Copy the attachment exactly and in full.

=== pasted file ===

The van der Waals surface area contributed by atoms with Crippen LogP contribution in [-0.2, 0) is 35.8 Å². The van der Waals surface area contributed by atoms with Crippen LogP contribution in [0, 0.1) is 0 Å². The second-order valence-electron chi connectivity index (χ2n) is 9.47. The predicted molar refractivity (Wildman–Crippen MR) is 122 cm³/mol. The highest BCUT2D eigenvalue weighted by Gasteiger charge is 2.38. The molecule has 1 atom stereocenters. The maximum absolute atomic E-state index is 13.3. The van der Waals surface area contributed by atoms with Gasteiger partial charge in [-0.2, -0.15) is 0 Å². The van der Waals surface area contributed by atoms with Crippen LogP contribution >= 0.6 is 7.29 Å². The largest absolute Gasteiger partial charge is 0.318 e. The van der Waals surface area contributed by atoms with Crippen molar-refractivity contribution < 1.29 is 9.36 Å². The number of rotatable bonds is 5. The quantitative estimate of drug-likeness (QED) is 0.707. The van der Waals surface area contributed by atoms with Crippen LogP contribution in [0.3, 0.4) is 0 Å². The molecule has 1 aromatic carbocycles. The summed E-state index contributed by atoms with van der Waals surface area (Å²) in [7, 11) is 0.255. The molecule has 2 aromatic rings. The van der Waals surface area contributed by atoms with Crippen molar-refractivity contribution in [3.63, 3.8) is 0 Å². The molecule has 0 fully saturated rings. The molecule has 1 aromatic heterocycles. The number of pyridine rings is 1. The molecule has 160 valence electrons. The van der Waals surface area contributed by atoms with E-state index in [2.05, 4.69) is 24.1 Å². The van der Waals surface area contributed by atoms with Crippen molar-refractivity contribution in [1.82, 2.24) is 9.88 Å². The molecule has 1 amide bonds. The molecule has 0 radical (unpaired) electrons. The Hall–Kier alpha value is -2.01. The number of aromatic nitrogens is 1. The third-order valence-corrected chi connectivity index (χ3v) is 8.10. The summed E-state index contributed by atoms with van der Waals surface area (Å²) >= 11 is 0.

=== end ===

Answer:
The van der Waals surface area contributed by atoms with Crippen LogP contribution in [-0.2, 0) is 35.8 Å². The van der Waals surface area contributed by atoms with Crippen LogP contribution in [0, 0.1) is 0 Å². The second-order valence-electron chi connectivity index (χ2n) is 9.47. The predicted molar refractivity (Wildman–Crippen MR) is 122 cm³/mol. The highest BCUT2D eigenvalue weighted by Gasteiger charge is 2.38. The molecule has 1 atom stereocenters. The maximum absolute atomic E-state index is 13.3. The van der Waals surface area contributed by atoms with Gasteiger partial charge in [-0.2, -0.15) is 0 Å². The van der Waals surface area contributed by atoms with Crippen LogP contribution >= 0.6 is 7.29 Å². The largest absolute Gasteiger partial charge is 0.318 e. The van der Waals surface area contributed by atoms with Crippen molar-refractivity contribution < 1.29 is 9.36 Å². The number of rotatable bonds is 5. The quantitative estimate of drug-likeness (QED) is 0.707. The van der Waals surface area contributed by atoms with Crippen LogP contribution in [0.3, 0.4) is 0 Å². The molecule has 1 aromatic carbocycles. The summed E-state index contributed by atoms with van der Waals surface area (Å²) in [7, 11) is 0.255. The molecule has 2 aromatic rings. The van der Waals surface area contributed by atoms with Crippen molar-refractivity contribution in [3.63, 3.8) is 0 Å². The molecule has 0 fully saturated rings. The molecule has 1 aromatic heterocycles. The number of pyridine rings is 1. The molecule has 160 valence electrons. The van der Waals surface area contributed by atoms with E-state index in [2.05, 4.69) is 24.1 Å². The van der Waals surface area contributed by atoms with Crippen molar-refractivity contribution in [1.82, 2.24) is 9.88 Å². The molecule has 1 amide bonds. The molecule has 0 radical (unpaired) electrons. The Hall–Kier alpha value is -2.01. The number of aromatic nitrogens is 1. The third-order valence-corrected chi connectivity index (χ3v) is 8.10. The summed E-state index contributed by atoms with van der Waals surface area (Å²) >= 11 is 0.